Sorry, this got so political but what do you expect with such a political guest. Just remember, no matter what you think of my thoughts, my issues have always stemmed from the people who hold the power and not toward the voters who are giving such a limited but important choice making it an all or nothing system that doesn’t really involve a legitimate choice.

Alright, I’m done rambling, it’s now time to share what I saw, as I give you…

The Wicker Breakdown:

  1. This week's show started with Al Gore and his wife Making Out Backstage where Lorne Michaels and the current collection of Not Ready For Prime Time Players couldn’t break up the loving couple from their lip lock as a response to a robotic kiss between the two that was the butt of many late night jokes around this time. The sketch ended with Tracy Morgan tasing the Ex-Vice President which freed up his wife to announce, “Live from New York…”
  2. Al Gore then officially opened the show with a monolog where he joked about some of his flaws that came out while he was campaigning and then reflected back to 2000’s election and how he came up with his running mate. This then led to a The Bachelor-style reenactment showing how it all played out with jokes about the other potential running mates giving Bachelor-like interviews  Gore and Chris Parnell as Joe Lieberman together in a hot tub.
  3. This was followed by a parody of Hardball where as always, Darrell Hammond as Chris Matthews berated his guest during an interview about current events. This time Al Gore portrayed Trent Lott in order to make more racist statements to follow a controversial positive stance on segregation that he had and was recently making the news. Tracy Morgan was also there as Al Sharpton to chime in from time to time to berate Trent Lott as well.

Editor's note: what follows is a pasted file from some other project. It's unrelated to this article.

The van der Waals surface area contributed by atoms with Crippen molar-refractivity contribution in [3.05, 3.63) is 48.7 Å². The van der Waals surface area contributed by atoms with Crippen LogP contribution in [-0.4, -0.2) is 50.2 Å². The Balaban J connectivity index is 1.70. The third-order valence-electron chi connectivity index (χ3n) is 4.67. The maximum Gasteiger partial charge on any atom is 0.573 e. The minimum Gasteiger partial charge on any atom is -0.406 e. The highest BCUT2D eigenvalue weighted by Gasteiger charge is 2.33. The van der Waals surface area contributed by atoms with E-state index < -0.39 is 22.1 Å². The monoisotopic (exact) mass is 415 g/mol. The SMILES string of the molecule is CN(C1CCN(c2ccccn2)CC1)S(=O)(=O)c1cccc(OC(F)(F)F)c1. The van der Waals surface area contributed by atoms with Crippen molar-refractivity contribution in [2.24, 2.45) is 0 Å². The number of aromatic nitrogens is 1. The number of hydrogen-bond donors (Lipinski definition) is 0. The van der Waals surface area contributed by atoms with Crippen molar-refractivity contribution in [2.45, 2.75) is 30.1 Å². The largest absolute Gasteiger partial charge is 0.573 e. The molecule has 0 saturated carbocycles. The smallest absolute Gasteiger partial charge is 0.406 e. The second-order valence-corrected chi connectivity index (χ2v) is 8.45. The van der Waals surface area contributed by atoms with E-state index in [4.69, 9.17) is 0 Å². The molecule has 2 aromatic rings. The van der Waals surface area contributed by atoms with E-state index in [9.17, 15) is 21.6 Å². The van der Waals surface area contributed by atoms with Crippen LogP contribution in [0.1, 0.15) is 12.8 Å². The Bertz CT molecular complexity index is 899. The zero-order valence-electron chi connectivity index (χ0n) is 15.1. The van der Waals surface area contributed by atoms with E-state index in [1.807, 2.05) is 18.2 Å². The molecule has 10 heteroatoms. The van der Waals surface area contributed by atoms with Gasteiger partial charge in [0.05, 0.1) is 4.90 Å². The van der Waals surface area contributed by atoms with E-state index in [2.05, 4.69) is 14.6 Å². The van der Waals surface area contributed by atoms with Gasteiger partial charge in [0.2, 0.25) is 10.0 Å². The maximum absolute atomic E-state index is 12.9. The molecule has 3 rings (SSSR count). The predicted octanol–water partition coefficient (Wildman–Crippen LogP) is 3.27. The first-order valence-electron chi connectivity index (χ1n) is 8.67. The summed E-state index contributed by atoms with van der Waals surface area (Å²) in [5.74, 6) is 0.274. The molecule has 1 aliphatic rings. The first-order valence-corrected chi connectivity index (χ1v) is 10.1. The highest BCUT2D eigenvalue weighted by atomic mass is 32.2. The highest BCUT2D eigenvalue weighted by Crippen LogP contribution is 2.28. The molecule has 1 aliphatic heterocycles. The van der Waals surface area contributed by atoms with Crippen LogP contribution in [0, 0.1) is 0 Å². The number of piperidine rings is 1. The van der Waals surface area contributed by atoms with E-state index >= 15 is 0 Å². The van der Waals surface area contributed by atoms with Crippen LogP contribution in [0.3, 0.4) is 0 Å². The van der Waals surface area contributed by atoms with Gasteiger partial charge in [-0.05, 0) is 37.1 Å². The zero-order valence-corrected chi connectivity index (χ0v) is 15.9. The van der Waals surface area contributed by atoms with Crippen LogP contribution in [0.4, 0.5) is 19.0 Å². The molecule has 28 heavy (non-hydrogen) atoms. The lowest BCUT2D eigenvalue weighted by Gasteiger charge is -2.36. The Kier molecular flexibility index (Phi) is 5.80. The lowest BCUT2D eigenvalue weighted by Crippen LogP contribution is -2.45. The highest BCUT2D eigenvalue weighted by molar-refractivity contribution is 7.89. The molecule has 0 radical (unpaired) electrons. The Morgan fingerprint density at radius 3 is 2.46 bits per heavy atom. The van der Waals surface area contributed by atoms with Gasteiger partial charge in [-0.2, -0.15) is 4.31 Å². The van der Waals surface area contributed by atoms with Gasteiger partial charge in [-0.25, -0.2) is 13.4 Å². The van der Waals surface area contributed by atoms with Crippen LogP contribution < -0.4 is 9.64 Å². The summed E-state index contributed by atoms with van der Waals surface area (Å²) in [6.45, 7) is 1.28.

4. The crazy Spanish political talk show Fiesta Politica then returned where this time Al Gore was the guest and bored the hell out of Maya Rudolph as the host with his talk about the environment while she was obviously just waiting for who the right sign to interrupt with some sort of Telemundo style chaos which made it extremely hard for Gore to make his boring point..
  5. We then went behind-the-scenes to the set of The West Wing where Al Gore could not be torn from the Oval Office TV set during a personal tour of the studio from the show’s President Martin Sheen along with the rest of the real members of the cast.
  6. Jimmy Fallon and Horatio Sanz then brought us another installment of their dorm room based webcast called Jarret's Room where this time the two interviewed Gore as a professor who warned Horatio’s Goby character of the dangers of slacking off throughout school. This warning was then contradicted by a special visit by tonight’s musical guest Phish who proved that you could be a successful stoner.
  7. Phish then took to the stage to perform 46 Days.